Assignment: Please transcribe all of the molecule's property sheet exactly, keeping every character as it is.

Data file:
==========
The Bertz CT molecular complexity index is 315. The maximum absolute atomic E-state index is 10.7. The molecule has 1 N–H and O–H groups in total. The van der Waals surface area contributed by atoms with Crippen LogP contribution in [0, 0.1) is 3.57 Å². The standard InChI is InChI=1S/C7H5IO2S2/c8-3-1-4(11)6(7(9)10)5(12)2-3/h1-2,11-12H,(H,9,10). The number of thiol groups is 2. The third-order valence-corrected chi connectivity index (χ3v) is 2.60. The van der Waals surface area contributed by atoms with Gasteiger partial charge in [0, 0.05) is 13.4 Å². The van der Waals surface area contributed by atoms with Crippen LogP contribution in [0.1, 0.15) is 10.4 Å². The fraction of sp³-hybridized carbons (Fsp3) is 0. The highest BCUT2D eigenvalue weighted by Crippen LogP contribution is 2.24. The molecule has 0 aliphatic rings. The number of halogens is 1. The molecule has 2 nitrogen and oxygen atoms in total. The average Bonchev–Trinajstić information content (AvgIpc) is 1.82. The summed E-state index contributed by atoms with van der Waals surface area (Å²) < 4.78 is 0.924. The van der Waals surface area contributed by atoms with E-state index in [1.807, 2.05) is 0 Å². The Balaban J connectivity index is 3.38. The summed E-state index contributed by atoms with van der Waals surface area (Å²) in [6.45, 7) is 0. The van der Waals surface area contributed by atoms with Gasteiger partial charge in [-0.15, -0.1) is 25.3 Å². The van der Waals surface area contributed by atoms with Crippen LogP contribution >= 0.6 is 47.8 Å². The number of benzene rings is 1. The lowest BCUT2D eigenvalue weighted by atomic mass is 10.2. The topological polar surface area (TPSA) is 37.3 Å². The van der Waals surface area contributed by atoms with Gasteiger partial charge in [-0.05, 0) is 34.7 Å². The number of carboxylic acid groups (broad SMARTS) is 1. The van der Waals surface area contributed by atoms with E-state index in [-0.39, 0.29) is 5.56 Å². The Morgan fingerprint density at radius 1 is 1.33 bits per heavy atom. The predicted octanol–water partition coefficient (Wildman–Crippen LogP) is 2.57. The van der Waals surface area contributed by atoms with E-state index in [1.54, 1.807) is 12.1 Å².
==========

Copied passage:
The Bertz CT molecular complexity index is 315. The maximum absolute atomic E-state index is 10.7. The molecule has 1 N–H and O–H groups in total. The van der Waals surface area contributed by atoms with Crippen LogP contribution in [0, 0.1) is 3.57 Å². The standard InChI is InChI=1S/C7H5IO2S2/c8-3-1-4(11)6(7(9)10)5(12)2-3/h1-2,11-12H,(H,9,10). The number of thiol groups is 2. The third-order valence-corrected chi connectivity index (χ3v) is 2.60. The van der Waals surface area contributed by atoms with Gasteiger partial charge in [0, 0.05) is 13.4 Å². The van der Waals surface area contributed by atoms with Crippen LogP contribution in [0.1, 0.15) is 10.4 Å². The fraction of sp³-hybridized carbons (Fsp3) is 0. The highest BCUT2D eigenvalue weighted by Crippen LogP contribution is 2.24. The molecule has 0 aliphatic rings. The number of halogens is 1. The molecule has 2 nitrogen and oxygen atoms in total. The average Bonchev–Trinajstić information content (AvgIpc) is 1.82. The summed E-state index contributed by atoms with van der Waals surface area (Å²) < 4.78 is 0.924. The van der Waals surface area contributed by atoms with E-state index in [1.807, 2.05) is 0 Å². The Balaban J connectivity index is 3.38. The summed E-state index contributed by atoms with van der Waals surface area (Å²) in [6.45, 7) is 0. The van der Waals surface area contributed by atoms with Gasteiger partial charge in [-0.15, -0.1) is 25.3 Å². The van der Waals surface area contributed by atoms with Crippen LogP contribution >= 0.6 is 47.8 Å². The number of benzene rings is 1. The lowest BCUT2D eigenvalue weighted by atomic mass is 10.2. The topological polar surface area (TPSA) is 37.3 Å². The van der Waals surface area contributed by atoms with Gasteiger partial charge in [-0.05, 0) is 34.7 Å². The number of carboxylic acid groups (broad SMARTS) is 1. The van der Waals surface area contributed by atoms with E-state index in [-0.39, 0.29) is 5.56 Å². The Morgan fingerprint density at radius 1 is 1.33 bits per heavy atom. The predicted octanol–water partition coefficient (Wildman–Crippen LogP) is 2.57. The van der Waals surface area contributed by atoms with E-state index in [1.54, 1.807) is 12.1 Å².